Four temporary foreign workers from Mexico who worked for Tim Hortons in northern B.C. have filed a human rights complaint alleging their boss exploited and discriminated against them by doubling their rent and the bunks in their rooms.
Eugene Kung, a lawyer with the B.C. Public Interest Advocacy Centre, says the four were working at two Tim Hortons locations in Dawson Creek.
Kung said the employees were required to share rooms in two five-bedroom homes owned by their boss, Tony Van Den Bosch.
"They had no privacy in the house. The owner would come in and out as he pleased and would enter people's rooms," Kung said.
In addition, Kung said, the workers were asked to pay rent once at the beginning of the month, and an additional $200 "tip" on top of their monthly rent in the middle of the month, for the double-bunked rooms.
Kung said the employer received about $4,000 a month in rent by doubling up the rooms and doubling the rents.
“When Tim Hortons advertises the double-double, I don’t believe this is what most Canadians had in mind," Kung said in a statement released on Friday morning.
He alleged the employees were also subject to racist comments at work.
"Derogatory racist comments included '[expletive] Mexican workers are lazy' and 'Mexican idiots,' while the employer described himself as the owner of their lives," said Kung.
The employer also regularly asked the workers from Mexico for their passports and would hold them for periods of time, alleged Kung.
"Two of them were fired and sent back to Mexico after raising concerns about their working and living conditions. Two of them actually fled in the middle of the night one night because they were so afraid."
The human rights complaint has been filed against both Van Den Bosch and the Tim Hortons franchise. Additional complaints have also been filed with the Ministry of Labour regarding the employer’s breaches of the Employment Standards Act, said Kung.
Neither Van Den Bosch nor Tim Hortons could be reached for comment.
5 Facts About Roll Up The Rim To Win
Photo: THE CANADIAN PRESS/Darryl Dyck
Biggest Prize In Its First Year: Timbits
When Timmies launched Roll Up The Rim in 1986 as a "thank-you" to customers, the largest prize was a snack box of Timbits. Needless to say, the contest has grown in scope since then. Photo: Flickr/Calgary Reviews
Uneven Prize Distribution
If you live on Prince Edward Island, your chances of winning a Roll Up The Rim prize are considerably better than if you live in Ontario. That's because Tim Hortons spreads prizes across the country according to geography, not population density. "<a href="http://www.cbc.ca/news/canada/story/2006/03/15/timhortons-060315.html" target="_hplink">If it was all equalized, some places like P.E.I. or New Brunswick might not get one at all</a>," a Timmies rep said. "This is just about trying to create some excitement." Photo: Flickr/n_wilsey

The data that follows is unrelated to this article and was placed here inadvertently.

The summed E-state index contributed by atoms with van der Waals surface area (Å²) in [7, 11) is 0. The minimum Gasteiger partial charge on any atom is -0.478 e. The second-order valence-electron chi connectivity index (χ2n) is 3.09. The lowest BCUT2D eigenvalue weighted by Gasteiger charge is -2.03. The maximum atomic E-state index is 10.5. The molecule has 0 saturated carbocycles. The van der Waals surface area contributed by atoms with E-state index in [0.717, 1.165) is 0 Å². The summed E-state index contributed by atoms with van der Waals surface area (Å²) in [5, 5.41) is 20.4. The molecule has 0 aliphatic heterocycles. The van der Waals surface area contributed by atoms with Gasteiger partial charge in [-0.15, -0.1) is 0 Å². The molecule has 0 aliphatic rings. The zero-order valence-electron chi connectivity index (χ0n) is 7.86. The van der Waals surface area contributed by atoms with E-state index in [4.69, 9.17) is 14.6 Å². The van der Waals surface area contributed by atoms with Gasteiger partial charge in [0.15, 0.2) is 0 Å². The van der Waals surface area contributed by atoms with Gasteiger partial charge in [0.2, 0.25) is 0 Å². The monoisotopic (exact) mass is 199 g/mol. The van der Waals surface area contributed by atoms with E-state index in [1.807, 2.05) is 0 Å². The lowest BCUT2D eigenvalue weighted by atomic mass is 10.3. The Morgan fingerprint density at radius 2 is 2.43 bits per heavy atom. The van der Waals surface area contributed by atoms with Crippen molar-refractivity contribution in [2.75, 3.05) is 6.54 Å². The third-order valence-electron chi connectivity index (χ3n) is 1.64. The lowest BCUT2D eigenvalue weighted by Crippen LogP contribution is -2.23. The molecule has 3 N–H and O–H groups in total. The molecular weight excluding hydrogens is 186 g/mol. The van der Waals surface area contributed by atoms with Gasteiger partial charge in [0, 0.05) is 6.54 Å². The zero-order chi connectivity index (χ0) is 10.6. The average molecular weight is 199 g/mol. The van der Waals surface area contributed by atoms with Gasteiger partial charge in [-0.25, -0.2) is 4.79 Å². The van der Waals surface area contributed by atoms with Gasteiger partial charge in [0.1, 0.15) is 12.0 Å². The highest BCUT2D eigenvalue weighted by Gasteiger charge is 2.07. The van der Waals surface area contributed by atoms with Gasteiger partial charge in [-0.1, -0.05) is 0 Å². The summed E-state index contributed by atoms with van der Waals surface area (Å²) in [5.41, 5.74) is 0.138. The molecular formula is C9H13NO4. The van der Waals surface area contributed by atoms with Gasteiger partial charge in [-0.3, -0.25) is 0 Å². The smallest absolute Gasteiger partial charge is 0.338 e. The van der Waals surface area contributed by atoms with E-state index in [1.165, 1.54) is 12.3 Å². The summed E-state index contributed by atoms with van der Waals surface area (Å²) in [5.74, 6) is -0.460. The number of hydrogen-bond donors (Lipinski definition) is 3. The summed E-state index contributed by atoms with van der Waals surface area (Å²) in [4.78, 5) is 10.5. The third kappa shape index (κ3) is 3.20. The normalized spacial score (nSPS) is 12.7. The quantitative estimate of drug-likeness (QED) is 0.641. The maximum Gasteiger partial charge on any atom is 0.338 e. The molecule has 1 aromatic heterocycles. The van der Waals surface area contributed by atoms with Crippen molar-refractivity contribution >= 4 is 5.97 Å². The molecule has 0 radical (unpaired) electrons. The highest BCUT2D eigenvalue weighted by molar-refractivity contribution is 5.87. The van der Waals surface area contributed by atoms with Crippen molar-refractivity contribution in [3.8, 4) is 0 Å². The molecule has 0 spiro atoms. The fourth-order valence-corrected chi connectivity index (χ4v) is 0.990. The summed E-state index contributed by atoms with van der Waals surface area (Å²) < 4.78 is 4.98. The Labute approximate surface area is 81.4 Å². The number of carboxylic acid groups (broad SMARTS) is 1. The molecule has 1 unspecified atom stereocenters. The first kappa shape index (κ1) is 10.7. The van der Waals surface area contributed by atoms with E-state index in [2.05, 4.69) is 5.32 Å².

Roll Up The Rim: Kandahar Edition
Until last year, Timmies' famous promotion extended to its location in Afghanistan, which the company set up to serve Canadian soldiers. The Afghan version of the promo featured its own set of prizes, but Tim Hortons' presence in Agfhanistan has <a href="http://www.huffingtonpost.ca/2011/11/24/tim-hortons-pulls-out-of-kandahar_n_1111974.html" target="_hplink">come to a close with Canada's reduced role in the war</a>. Photo: Canadian troops in Kandahar, Afghanistan line up for donuts and coffee at Tim Hortons, Thursday Jun 29, 2006. (CP PHOTO/ John Cotter)
Only 56 Per Cent Can RRRoll Up The RRRim
According to a study commissioned by Tim Hortons, <a href="http://www.newswire.ca/en/story/780275/tim-hortons-roll-up-the-rim-to-win-celebrates-25-years-with-better-odds-one-in-six-chances-and-more-prizes-than-ever" target="_hplink">only 56 per cent of Canadians can roll their r's like the Timmies commercials show</a>. Only one in five can hold a rolled 'r' for more than 15 seconds, and men appear to be better at it than women. (Alamy photo)
387 Million Prizes In 25 Years
As one of the country's longest-running promotions, Roll Up the Rim has handed out some 387 million prizes since its launch. Says Bill Moir,Tim Hortons' chief brand and marketing officer: "Roll Up the Rim to Win is not only an important part of Tim Hortons' history, it has become an annual Canadian tradition." Photo: Tim Hortons President and CEO Donald B. Schroeder speaks at the company's AGM in Toronto on May 13, 2011. THE CANADIAN PRESS/Frank Gunn